New data shows alcohol, drugs, tourists and young men who dare each other to swim the river are contributing to regular drownings.
Royal Life Saving figures released on Thursday show 37 drownings occurred in the 242km Yarra waterway in the past 15 years.
The 2508km Murray River had 70 deaths over the same period, despite being 10 times longer than the Yarra.
“What we’re seeing is alcohol as the main contributor, and that young male risk-taker,” Life Saving Victoria spokesman Paul Shannon told ABC Radio today.
“People daring each other to swim across the water … it’s actually illegal to swim in the Yarra River in the CBD.
“(They) think it is benign but the currents, visibility and what’s underneath … contribute to that tragic loss of life.”
The “Respect the River” report found 81 per cent of river drowning deaths involved men, most frequently between the age of 25-34, and drugs or alcohol were found their system in 51 per cent of cases.
Almost three-quarters of drownings were locals living within 100km radius of their home, the report also found.
But Shannon said, to his knowledge, many Yarra River drownings in the Melbourne city centre were still travellers from outside the area.
“They’re either international tourists or interstate tourists who really just don’t have that awareness,” he said.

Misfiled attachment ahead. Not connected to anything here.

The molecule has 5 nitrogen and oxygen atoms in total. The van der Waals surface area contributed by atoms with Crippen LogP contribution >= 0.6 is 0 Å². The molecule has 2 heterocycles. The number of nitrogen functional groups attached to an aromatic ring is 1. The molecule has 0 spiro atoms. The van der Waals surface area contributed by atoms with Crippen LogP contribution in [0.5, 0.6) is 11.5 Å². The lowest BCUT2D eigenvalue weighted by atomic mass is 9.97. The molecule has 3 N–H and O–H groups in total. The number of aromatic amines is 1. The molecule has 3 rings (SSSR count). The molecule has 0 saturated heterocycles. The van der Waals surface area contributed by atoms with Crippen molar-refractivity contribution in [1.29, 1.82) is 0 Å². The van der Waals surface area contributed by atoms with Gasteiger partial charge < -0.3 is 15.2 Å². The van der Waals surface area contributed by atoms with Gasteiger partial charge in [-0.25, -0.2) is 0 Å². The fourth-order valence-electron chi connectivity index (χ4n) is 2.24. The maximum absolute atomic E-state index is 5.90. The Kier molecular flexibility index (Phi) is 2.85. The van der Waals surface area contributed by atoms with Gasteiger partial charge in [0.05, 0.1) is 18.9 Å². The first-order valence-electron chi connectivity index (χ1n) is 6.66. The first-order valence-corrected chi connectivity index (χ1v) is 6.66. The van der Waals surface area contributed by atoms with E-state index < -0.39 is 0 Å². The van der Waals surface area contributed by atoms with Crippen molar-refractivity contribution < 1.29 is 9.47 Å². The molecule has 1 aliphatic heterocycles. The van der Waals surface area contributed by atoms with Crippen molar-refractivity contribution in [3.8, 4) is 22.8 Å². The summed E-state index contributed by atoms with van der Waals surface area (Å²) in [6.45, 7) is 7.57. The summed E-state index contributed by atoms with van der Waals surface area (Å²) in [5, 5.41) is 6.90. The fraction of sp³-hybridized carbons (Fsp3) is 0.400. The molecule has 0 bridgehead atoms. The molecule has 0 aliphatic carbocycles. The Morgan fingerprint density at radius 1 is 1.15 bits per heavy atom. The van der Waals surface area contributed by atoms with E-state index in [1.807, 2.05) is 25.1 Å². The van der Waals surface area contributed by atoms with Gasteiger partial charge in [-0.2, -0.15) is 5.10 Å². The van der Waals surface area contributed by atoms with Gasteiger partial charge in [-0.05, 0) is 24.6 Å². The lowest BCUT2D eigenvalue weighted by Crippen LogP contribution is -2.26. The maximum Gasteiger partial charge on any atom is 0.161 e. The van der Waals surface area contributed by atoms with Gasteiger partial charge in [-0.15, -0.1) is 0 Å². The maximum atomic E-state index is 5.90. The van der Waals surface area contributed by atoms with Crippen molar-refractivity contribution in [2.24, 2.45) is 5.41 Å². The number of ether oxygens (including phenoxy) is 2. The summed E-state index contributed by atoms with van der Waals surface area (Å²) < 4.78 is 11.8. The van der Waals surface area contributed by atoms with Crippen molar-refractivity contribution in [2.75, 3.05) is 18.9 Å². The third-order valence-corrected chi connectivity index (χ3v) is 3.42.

“That it is a tidal river, that it is dirty, that it is cold … that there are unknown branches and twigs and holes and currents that you can’t see that make it so dangerous.”
The ‘Respect the River’ report found 1113 people drowned in Australian rivers, creeks and streams since July 2002.
There were 706 drownings at beaches and 634 in swimming pools across the country in the same period. In the past year alone 68 people died in rivers around Australia.
AUSTRALIA’S DEADLIEST RIVERS – 2002-2017
Murray River – 70 drownings (NSW, VIC, SA)
Brisbane River – 40 drownings (QLD)
Yarra River – 37 drownings (VIC)
Hawkesbury River 22 drownings (NSW)
WHO IS MOST LIKELY TO DROWN?
81 per cent men
74 per cent locals (living within 100km of the river)
30 per cent people aged 25-44
402 deaths in NSW rivers
318 deaths in QLD rivers
140 deaths in VIC rivers
47 deaths in SA rivers (87 per cent male)
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